Jury selection is scheduled to begin Monday in federal District Court at Pine Bluff in the case of a boy who was allegedly beaten while being held at the juvenile detention center on April 18, 2011.
Chadarious Avery, now 15, and his mother, Karen Walls, have sued Roderick Shelby, who was chief of staff for Juvenile Judge Earnest E. Brown Jr., and a part-time sheriff’s deputy. The suit alleges Shelby beat Avery while escorting him back to the detention center part of the building after an appearance in court.
The lawsuit later added Sheriff Gerald Robinson because Robinson is in charge of the detention center and Robinson is alleged to have failed to train and properly equip Shelby and other probation officers.
Earlier this week, attorney Jason Boyeskie of Fayetteville, who is representing Avery and Walls, filed motions asking the court to exclude any testimony about Avery’s disciplinary problems in school and alleged gang affiliation.
On Thursday, Pine Bluff attorney Gene McKissic filed legal documents seeking to have that testimony included, saying it “would be misleading a jury not to be aware that plaintiff Chadarious Avery has a history of fighting and rebellion against any authority and to portray him as an innocent 14-year-old incapable of serious violence.”
McKissic said Avery had established a “clear habit or practice of being aggressive and fighting when angry or mad. He admitted he was angry on the morning of April 18, 2011, while in court. Avery acknowledged in his deposition that, ‘I was mad’ and ‘I didn’t care.’ He stood up at counsel table and began to direct vile profanity at his appointed counsel, telling him ‘—— you,’ and became so disruptive he had to be removed from court.”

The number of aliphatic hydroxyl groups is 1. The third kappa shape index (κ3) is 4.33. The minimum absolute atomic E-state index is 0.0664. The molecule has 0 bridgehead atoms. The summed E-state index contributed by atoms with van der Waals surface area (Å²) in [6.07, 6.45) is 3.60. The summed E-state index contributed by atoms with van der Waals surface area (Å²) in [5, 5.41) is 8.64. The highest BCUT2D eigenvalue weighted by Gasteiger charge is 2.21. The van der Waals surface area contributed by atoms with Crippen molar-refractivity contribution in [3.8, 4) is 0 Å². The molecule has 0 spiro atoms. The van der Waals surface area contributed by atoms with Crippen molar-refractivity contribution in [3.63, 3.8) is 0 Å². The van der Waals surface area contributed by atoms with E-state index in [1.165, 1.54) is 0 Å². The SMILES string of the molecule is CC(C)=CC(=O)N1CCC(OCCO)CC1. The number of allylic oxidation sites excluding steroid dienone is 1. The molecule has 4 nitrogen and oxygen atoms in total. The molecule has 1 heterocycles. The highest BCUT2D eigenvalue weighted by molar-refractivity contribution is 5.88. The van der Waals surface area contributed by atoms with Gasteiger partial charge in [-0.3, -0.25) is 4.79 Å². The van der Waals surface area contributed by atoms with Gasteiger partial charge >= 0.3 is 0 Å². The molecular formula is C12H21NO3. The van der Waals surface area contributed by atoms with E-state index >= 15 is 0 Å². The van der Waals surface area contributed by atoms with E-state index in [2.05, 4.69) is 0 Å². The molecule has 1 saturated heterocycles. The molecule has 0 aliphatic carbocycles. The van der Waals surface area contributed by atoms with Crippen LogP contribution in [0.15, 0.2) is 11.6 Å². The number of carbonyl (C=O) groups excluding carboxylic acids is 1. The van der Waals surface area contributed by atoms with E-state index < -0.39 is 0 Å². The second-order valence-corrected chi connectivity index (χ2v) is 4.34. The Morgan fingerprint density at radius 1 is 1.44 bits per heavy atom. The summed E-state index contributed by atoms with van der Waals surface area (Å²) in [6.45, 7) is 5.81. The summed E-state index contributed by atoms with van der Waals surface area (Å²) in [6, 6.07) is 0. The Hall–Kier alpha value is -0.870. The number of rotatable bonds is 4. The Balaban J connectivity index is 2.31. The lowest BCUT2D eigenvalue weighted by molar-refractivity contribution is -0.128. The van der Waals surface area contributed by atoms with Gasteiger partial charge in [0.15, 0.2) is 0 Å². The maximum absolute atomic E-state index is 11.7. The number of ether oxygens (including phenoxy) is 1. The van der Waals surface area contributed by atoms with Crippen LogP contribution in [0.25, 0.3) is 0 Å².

McKissic said Avery was suspended from school “multiple times, primarily for fighting. In one instance, he punched out his girlfriend and continued punching her until a school teacher intervened.”
Regarding Avery’s alleged gang affiliation, McKissic said Avery admitted he was a member of the “Crips” and held the position of “BG” or Baby Gangster.
“To qualify as a Baby Gangster, one was required to fight all the time, and fight anyone, including a grown man or police officer,” McKissic said in the court filing. “Avery further testified that he did not ‘show respect’ for Shelby’s position or authority for Shelby as a court employee because ‘I was mad.’”
McKissic said Walls testified that Avery had been suspended from school repeatedly for fighting, and blamed his fighting on anger and “just being upset for no reason.”
Responding to McKissic’s filing, Boyeskie again asked the court to prohibit testimony about Avery’s gang affiliation, saying that Shelby was seeking to use that testimony to prove prior conduct by Avery and is not supported by the evidence in the case, making it inadmissible.
Judge Kristine Baker has instructed attorneys for both sides to be in the courtroom by 9 a.m. Monday and she would take the motions by McKissic and Boyeskie “under advisement.”
Baker previously denied motions by Robinson and Shelby for summary judgment in their official capacities and for Robinson in his individual capacity, saying there were still “issues of fact to be decided by the jury.”
Avery and Walls are seeking punitive and compensatory damages, attorney fees and court costs.